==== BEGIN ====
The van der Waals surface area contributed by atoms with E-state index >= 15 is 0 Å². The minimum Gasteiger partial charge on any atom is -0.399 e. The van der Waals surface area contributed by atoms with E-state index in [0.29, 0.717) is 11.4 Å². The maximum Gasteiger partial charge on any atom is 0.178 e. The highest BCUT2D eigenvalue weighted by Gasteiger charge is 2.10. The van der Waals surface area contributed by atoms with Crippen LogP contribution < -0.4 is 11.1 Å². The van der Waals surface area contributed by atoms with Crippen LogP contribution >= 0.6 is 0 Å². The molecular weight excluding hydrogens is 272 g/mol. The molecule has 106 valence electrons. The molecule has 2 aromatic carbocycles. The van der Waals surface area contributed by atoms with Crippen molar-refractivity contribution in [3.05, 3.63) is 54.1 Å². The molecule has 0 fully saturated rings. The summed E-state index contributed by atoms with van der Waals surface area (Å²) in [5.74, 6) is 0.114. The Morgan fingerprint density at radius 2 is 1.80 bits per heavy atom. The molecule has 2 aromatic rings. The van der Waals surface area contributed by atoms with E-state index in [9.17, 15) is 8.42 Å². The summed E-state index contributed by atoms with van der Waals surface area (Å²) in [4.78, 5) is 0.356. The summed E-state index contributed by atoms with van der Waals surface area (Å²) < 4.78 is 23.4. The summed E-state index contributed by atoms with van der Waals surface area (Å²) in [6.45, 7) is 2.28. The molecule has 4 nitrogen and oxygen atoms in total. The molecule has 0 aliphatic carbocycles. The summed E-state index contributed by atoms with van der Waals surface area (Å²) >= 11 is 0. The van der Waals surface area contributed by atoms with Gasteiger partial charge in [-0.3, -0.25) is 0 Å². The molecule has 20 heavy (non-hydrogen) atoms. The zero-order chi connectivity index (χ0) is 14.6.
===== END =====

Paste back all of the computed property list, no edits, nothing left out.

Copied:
The van der Waals surface area contributed by atoms with E-state index >= 15 is 0 Å². The minimum Gasteiger partial charge on any atom is -0.399 e. The van der Waals surface area contributed by atoms with E-state index in [0.29, 0.717) is 11.4 Å². The maximum Gasteiger partial charge on any atom is 0.178 e. The highest BCUT2D eigenvalue weighted by Gasteiger charge is 2.10. The van der Waals surface area contributed by atoms with Crippen LogP contribution < -0.4 is 11.1 Å². The van der Waals surface area contributed by atoms with Crippen LogP contribution >= 0.6 is 0 Å². The molecular weight excluding hydrogens is 272 g/mol. The molecule has 106 valence electrons. The molecule has 2 aromatic carbocycles. The van der Waals surface area contributed by atoms with Crippen molar-refractivity contribution in [3.05, 3.63) is 54.1 Å². The molecule has 0 fully saturated rings. The summed E-state index contributed by atoms with van der Waals surface area (Å²) in [5.74, 6) is 0.114. The Morgan fingerprint density at radius 2 is 1.80 bits per heavy atom. The molecule has 2 aromatic rings. The van der Waals surface area contributed by atoms with E-state index in [9.17, 15) is 8.42 Å². The summed E-state index contributed by atoms with van der Waals surface area (Å²) in [4.78, 5) is 0.356. The summed E-state index contributed by atoms with van der Waals surface area (Å²) < 4.78 is 23.4. The summed E-state index contributed by atoms with van der Waals surface area (Å²) in [6.45, 7) is 2.28. The molecule has 4 nitrogen and oxygen atoms in total. The molecule has 0 aliphatic carbocycles. The summed E-state index contributed by atoms with van der Waals surface area (Å²) >= 11 is 0. The van der Waals surface area contributed by atoms with Gasteiger partial charge in [-0.3, -0.25) is 0 Å². The molecule has 20 heavy (non-hydrogen) atoms. The zero-order chi connectivity index (χ0) is 14.6.